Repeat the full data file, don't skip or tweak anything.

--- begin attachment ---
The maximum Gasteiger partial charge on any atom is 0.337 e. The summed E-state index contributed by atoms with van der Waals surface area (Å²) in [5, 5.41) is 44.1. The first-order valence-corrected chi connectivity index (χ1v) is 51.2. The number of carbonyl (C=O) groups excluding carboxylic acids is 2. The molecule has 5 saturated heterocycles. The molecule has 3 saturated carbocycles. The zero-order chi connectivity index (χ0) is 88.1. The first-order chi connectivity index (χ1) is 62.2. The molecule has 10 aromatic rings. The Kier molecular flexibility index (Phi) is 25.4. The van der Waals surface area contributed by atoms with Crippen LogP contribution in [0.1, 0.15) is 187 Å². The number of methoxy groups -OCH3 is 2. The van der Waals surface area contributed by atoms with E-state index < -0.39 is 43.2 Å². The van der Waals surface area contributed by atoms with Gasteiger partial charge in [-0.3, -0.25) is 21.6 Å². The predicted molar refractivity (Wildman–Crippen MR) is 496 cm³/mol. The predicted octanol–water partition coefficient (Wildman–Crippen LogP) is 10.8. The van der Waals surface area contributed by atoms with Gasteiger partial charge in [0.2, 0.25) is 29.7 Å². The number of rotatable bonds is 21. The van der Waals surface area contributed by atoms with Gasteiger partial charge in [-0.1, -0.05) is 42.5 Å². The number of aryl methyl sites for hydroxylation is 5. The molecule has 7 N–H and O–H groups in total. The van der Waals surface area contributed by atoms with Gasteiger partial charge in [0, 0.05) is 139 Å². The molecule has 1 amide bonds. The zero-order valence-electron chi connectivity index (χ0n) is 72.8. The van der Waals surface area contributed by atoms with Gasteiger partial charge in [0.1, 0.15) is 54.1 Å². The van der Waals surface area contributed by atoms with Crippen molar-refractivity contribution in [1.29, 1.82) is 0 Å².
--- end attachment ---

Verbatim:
The maximum Gasteiger partial charge on any atom is 0.337 e. The summed E-state index contributed by atoms with van der Waals surface area (Å²) in [5, 5.41) is 44.1. The first-order valence-corrected chi connectivity index (χ1v) is 51.2. The number of carbonyl (C=O) groups excluding carboxylic acids is 2. The molecule has 5 saturated heterocycles. The molecule has 3 saturated carbocycles. The zero-order chi connectivity index (χ0) is 88.1. The first-order chi connectivity index (χ1) is 62.2. The molecule has 10 aromatic rings. The Kier molecular flexibility index (Phi) is 25.4. The van der Waals surface area contributed by atoms with Crippen LogP contribution in [0.1, 0.15) is 187 Å². The number of methoxy groups -OCH3 is 2. The van der Waals surface area contributed by atoms with E-state index < -0.39 is 43.2 Å². The van der Waals surface area contributed by atoms with Gasteiger partial charge in [-0.3, -0.25) is 21.6 Å². The predicted molar refractivity (Wildman–Crippen MR) is 496 cm³/mol. The predicted octanol–water partition coefficient (Wildman–Crippen LogP) is 10.8. The van der Waals surface area contributed by atoms with Gasteiger partial charge in [0.2, 0.25) is 29.7 Å². The number of rotatable bonds is 21. The van der Waals surface area contributed by atoms with Gasteiger partial charge in [-0.1, -0.05) is 42.5 Å². The number of aryl methyl sites for hydroxylation is 5. The molecule has 7 N–H and O–H groups in total. The van der Waals surface area contributed by atoms with Gasteiger partial charge in [0, 0.05) is 139 Å². The molecule has 1 amide bonds. The zero-order valence-electron chi connectivity index (χ0n) is 72.8. The van der Waals surface area contributed by atoms with Gasteiger partial charge in [0.1, 0.15) is 54.1 Å². The van der Waals surface area contributed by atoms with Crippen molar-refractivity contribution in [1.29, 1.82) is 0 Å².